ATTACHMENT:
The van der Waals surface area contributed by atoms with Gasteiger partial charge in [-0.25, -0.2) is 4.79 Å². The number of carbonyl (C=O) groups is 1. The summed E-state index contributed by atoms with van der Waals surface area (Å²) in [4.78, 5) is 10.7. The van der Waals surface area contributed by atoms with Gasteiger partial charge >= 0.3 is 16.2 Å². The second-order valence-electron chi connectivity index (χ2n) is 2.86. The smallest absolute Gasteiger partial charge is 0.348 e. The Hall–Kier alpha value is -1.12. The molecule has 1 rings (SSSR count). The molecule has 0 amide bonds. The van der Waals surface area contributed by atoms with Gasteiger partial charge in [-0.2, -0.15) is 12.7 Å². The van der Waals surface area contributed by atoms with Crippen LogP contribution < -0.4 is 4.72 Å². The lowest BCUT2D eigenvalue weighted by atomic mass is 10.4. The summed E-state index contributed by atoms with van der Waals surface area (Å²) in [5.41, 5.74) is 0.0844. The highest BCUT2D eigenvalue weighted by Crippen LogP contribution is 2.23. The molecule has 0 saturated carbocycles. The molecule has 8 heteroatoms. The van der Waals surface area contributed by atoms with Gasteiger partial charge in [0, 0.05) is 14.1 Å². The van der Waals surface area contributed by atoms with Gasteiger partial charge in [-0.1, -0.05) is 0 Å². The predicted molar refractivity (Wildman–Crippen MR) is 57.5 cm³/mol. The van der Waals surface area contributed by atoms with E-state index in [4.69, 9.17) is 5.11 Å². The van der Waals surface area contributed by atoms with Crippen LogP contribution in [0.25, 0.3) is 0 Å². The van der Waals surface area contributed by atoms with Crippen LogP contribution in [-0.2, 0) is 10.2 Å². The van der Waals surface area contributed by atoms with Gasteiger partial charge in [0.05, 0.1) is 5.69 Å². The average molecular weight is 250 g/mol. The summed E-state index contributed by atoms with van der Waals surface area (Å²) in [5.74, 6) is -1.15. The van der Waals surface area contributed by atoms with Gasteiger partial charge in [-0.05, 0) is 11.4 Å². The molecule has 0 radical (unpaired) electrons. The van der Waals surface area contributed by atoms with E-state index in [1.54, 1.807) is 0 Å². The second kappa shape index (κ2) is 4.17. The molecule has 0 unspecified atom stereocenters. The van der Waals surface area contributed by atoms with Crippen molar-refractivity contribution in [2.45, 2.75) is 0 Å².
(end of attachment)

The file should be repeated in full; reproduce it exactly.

The van der Waals surface area contributed by atoms with Gasteiger partial charge in [-0.25, -0.2) is 4.79 Å². The number of carbonyl (C=O) groups is 1. The summed E-state index contributed by atoms with van der Waals surface area (Å²) in [4.78, 5) is 10.7. The van der Waals surface area contributed by atoms with Gasteiger partial charge >= 0.3 is 16.2 Å². The second-order valence-electron chi connectivity index (χ2n) is 2.86. The smallest absolute Gasteiger partial charge is 0.348 e. The Hall–Kier alpha value is -1.12. The molecule has 1 rings (SSSR count). The molecule has 0 amide bonds. The van der Waals surface area contributed by atoms with Gasteiger partial charge in [-0.2, -0.15) is 12.7 Å². The van der Waals surface area contributed by atoms with Crippen LogP contribution < -0.4 is 4.72 Å². The lowest BCUT2D eigenvalue weighted by atomic mass is 10.4. The summed E-state index contributed by atoms with van der Waals surface area (Å²) in [5.41, 5.74) is 0.0844. The highest BCUT2D eigenvalue weighted by Crippen LogP contribution is 2.23. The molecule has 0 saturated carbocycles. The molecule has 8 heteroatoms. The van der Waals surface area contributed by atoms with Gasteiger partial charge in [0, 0.05) is 14.1 Å². The van der Waals surface area contributed by atoms with Gasteiger partial charge in [-0.1, -0.05) is 0 Å². The predicted molar refractivity (Wildman–Crippen MR) is 57.5 cm³/mol. The van der Waals surface area contributed by atoms with E-state index in [4.69, 9.17) is 5.11 Å². The van der Waals surface area contributed by atoms with Crippen LogP contribution in [0.25, 0.3) is 0 Å². The van der Waals surface area contributed by atoms with Crippen LogP contribution in [-0.2, 0) is 10.2 Å². The van der Waals surface area contributed by atoms with Gasteiger partial charge in [0.05, 0.1) is 5.69 Å². The average molecular weight is 250 g/mol. The summed E-state index contributed by atoms with van der Waals surface area (Å²) in [5.74, 6) is -1.15. The van der Waals surface area contributed by atoms with Gasteiger partial charge in [-0.05, 0) is 11.4 Å². The molecule has 0 radical (unpaired) electrons. The van der Waals surface area contributed by atoms with E-state index in [1.54, 1.807) is 0 Å². The second kappa shape index (κ2) is 4.17. The molecule has 0 unspecified atom stereocenters. The van der Waals surface area contributed by atoms with Crippen molar-refractivity contribution in [2.45, 2.75) is 0 Å².